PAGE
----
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© The Boston Globe 2001.  Used by permission.
The Secret History of World War II
PART II: INSIDE THE EMPIRE

by Mark Fritz / Globe Staff / April 15, 2001

Page 7 of 8

Continued from page 6

And military people in the OSS who usually carried out operations - such as garroting people, blowing up railroads, romancing enemy office assistants - were often at odds with the scholars and business people who had a necessary expertise but not the same military esprit de corps.

''The OSS experience in China was a mess. There was no central intelligence,'' Yu says.

Putzell, Donovan's executive officer, says the military brass interfered with the OSS because they couldn't grasp it. ''They had these strict standards of military conduct, and the unorthodox. They just didn't understand.''

Though few realized it at the time, China would become the site of the first proxy war of the future superpowers, with the United States favoring Chiang Kai-shek's Nationalists while the Soviets aided Mao's army.

The OSS Asia crew's biggest legacy, Yu says, is that the tangled intelligence wires in China were a factor in President Harry Truman's grudging 1947 decision to create the all-powerful but subsequently blooper-prone CIA.

What the freshly opened intelligence files show, in the end, is how the US entry into World War II was part of a pastiche of critical events in the Pacific that all took place within 24 hours of the surprise attack on Pearl Harbor.

What makes Pearl Harbor a mythic moment is that it happened so close to home.

Elizabeth McCintosh had been living in paradise and working as a reporter for the Honolulu Star-Bulletin when the US paid the price for its adamant isolationism.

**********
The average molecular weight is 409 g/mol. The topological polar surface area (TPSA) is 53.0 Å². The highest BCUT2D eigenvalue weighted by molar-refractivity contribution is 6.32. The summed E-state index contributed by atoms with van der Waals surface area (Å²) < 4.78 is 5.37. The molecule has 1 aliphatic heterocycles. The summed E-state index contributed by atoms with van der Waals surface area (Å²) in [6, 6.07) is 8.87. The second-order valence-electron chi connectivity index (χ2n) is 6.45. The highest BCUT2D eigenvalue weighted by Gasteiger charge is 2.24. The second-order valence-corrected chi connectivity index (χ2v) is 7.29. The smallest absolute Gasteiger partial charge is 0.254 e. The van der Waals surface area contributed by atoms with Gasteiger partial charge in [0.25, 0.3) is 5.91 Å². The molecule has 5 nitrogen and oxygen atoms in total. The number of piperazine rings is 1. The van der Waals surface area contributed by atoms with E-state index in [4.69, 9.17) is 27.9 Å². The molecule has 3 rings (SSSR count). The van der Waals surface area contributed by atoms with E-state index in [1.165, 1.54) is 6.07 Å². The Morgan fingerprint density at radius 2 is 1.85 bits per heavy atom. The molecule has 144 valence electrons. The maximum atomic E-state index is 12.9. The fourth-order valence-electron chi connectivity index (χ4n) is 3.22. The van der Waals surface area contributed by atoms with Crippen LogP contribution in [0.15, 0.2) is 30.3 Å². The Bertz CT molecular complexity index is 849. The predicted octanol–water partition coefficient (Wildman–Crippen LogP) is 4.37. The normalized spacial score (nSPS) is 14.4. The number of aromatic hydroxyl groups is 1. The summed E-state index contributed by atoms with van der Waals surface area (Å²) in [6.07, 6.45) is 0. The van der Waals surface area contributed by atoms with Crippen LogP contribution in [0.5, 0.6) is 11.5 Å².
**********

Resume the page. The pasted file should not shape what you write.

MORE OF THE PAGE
''I was listening to the Mormon Tabernacle Choir on the radio and the [station] guy came on and said the islands are under attack. `This is the real McCoy.' And then he went off the air,'' she recalls. ''Then the photographer from the paper called and said `We've got to go.'''

It was Sunday morning. ''People were going to church and walking their dogs. When we got into the town there was a lot of confusion. Sirens and everything. The first indications were at the hospital; they were bringing in people hurt by the sporadic bombing. Our own aircraft guns were shooting at the enemy, but [shells] were dropping on the town. They imposed martial law. Barbed wire on the beaches. They were afraid of invasion. People were frightened. They thought they were coming in.''

Later, she drove to the Navy base. More than 2,400 people were dead, nearly 200 aircraft were destroyed and 21 ships were sunk or damaged. The most legendary loss was the sinking of the USS Arizona battleship.

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